There are three common concerns when it comes to leveraged ETFs, prompting many commentators to shun them completely. The first is daily compounding. The second one is market timing. The final one is just plain old getting your punt wrong. While all three are valid concerns, I believe that they are no reason to stay away from leveraged ETFs.
Part 1 of this series dealt with daily compounding, when I showed that daily compounding doesn't hurt returns for leveraged ETFs even when the underlying is more or less flat, and there is plenty of volatility.
Part 2 deals with market timing.
For case study purpose, I considered three China ETFs, the iShares FTSE China 25 Index ETF (FXI), the ProShares Ultra FTSE China 25 ETF (XPP), which is 2x leverage on the same underlying index as FXI, and the Direxion Daily China Bull 3x Shares ETF (YINN) which is 3x leveraged on another China index.
Over the last year, FXI is up 7.2%, and XPP, 2x leveraged on FXI is nicely up 17.2%, more than one would have expected it to rise (i.e., 14.4%). This debunks the myth that daily compounding hurts leveraged ETFs.
YINN, however, is down 18.6%. How could this be, many commentators ask. The common blame is on market timing and daily compounding. Having debunked the daily compounding myth, let us examine if market timing is behind the fall of YINN.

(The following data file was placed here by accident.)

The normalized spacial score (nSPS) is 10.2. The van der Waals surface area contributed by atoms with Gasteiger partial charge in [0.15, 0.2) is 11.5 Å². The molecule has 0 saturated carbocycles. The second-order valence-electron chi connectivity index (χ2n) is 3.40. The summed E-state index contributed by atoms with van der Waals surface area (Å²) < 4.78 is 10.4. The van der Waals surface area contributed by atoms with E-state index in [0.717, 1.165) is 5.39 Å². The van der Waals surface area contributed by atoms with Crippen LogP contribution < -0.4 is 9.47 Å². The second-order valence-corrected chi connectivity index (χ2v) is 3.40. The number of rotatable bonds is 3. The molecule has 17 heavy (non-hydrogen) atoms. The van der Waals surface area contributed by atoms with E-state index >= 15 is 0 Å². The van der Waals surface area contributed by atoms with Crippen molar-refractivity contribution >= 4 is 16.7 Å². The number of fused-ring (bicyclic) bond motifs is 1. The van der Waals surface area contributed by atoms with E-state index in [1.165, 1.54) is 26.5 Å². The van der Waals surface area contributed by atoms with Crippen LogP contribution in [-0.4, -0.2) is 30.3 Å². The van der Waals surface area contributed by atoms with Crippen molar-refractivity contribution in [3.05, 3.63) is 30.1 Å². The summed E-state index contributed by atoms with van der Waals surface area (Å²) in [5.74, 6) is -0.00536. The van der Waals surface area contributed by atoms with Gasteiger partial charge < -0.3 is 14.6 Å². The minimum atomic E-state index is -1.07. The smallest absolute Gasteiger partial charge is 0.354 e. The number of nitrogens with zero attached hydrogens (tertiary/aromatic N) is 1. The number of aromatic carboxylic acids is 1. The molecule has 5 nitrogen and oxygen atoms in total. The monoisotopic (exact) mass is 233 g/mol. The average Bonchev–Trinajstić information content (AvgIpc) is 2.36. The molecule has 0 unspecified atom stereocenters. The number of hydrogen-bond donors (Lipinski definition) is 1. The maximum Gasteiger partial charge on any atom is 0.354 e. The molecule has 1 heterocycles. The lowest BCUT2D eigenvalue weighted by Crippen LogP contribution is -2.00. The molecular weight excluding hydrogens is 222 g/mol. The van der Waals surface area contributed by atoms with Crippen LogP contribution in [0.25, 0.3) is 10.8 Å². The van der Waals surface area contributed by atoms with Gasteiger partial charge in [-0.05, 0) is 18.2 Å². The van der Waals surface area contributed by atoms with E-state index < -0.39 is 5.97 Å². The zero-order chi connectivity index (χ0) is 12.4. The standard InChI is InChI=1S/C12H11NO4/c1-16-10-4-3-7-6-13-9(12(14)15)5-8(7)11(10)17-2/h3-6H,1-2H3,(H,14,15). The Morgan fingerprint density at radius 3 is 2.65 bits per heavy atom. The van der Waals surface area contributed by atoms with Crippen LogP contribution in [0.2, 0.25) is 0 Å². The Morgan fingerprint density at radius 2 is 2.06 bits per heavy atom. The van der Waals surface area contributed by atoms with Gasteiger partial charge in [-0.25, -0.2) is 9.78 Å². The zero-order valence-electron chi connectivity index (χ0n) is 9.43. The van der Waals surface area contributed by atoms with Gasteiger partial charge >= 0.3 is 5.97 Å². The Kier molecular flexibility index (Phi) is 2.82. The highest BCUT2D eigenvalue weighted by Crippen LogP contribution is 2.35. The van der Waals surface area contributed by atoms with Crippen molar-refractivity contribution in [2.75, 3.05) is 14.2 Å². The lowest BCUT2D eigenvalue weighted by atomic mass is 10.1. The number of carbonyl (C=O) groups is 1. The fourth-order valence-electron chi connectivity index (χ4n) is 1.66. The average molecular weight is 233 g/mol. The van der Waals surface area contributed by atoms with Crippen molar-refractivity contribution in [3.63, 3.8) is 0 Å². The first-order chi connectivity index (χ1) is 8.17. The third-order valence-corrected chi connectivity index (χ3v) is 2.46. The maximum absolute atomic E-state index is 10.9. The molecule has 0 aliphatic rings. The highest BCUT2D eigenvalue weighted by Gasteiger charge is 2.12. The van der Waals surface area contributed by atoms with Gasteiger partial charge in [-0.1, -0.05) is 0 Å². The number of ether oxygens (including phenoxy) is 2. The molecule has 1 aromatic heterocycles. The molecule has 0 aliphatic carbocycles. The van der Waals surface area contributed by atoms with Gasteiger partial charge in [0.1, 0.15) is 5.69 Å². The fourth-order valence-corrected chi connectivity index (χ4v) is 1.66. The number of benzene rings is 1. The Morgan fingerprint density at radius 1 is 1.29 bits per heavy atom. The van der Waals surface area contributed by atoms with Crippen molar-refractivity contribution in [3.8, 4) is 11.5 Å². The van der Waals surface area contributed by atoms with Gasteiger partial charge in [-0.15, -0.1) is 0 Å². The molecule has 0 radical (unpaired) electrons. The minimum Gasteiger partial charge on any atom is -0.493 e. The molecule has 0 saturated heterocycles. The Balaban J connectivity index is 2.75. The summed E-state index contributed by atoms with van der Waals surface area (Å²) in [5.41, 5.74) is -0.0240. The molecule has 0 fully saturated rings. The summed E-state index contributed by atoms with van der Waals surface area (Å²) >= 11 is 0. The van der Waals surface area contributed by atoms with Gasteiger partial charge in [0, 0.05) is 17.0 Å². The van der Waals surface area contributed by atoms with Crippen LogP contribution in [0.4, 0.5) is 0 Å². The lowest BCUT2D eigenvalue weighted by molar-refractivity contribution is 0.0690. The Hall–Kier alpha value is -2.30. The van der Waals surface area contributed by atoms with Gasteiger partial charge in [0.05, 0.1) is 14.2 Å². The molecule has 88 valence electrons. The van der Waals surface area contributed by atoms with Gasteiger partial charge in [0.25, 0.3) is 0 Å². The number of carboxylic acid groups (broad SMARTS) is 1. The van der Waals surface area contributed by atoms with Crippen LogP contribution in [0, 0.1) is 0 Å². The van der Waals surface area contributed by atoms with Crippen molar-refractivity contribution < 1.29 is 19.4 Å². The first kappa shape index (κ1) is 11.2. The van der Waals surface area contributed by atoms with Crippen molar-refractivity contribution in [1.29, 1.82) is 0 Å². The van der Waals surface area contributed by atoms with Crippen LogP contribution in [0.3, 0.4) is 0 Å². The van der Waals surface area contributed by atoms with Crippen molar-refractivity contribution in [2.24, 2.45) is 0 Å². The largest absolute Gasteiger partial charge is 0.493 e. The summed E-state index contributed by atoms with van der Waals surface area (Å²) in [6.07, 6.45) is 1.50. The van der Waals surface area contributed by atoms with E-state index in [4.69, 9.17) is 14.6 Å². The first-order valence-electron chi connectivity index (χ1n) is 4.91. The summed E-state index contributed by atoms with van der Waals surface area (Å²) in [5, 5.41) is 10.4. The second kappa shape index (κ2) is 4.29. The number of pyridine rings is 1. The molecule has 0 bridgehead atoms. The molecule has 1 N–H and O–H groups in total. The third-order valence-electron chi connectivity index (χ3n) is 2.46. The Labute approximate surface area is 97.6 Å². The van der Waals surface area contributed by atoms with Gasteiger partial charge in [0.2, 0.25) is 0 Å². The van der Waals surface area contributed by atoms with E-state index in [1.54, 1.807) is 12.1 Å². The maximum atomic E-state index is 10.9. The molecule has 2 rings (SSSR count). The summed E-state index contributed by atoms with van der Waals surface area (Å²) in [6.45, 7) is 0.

This is how market timing works. Since leveraged ETFs have to rebalance the portfolio every day, they are signaling ahead of time what their intentions are. Hence market makers can influence the direction of the underlying and front run the orders, thus providing disadvantaged prices. This is a good theory, and I am sure this happens in practice. However, this misses the flip side of the equation.
Many leveraged ETFs come in pairs. There is a bull index, that leverages 3x buys, and there is a bear index that leverages 3x shorts. The underlying is the same in both cases. Hence, if market makers were to front run the underlying in one direction, they would end up benefiting the other direction. Since the rebalancing ostensibly happens at the same time for both the bull and bear leveraged ETFs, if one of the pair gets harmed by market timing, the other pair has to benefit.
So, how has the counterpart of YINN, the Direxion Daily China Bear 3x Shares ETF (YANG), done over the past year? Curiously, it is down 25.4%. So now the yin-yang balance is completely off, and both the bull and the bear ETFs are down. With that goes the myth of market timing pushing YINN down, as then YANG should have benefited.
The plot thickens, dear reader. Not only we have YINN down when FXI is up, the counterpart, YANG, is down as well. So, how can this be?
To be continued ...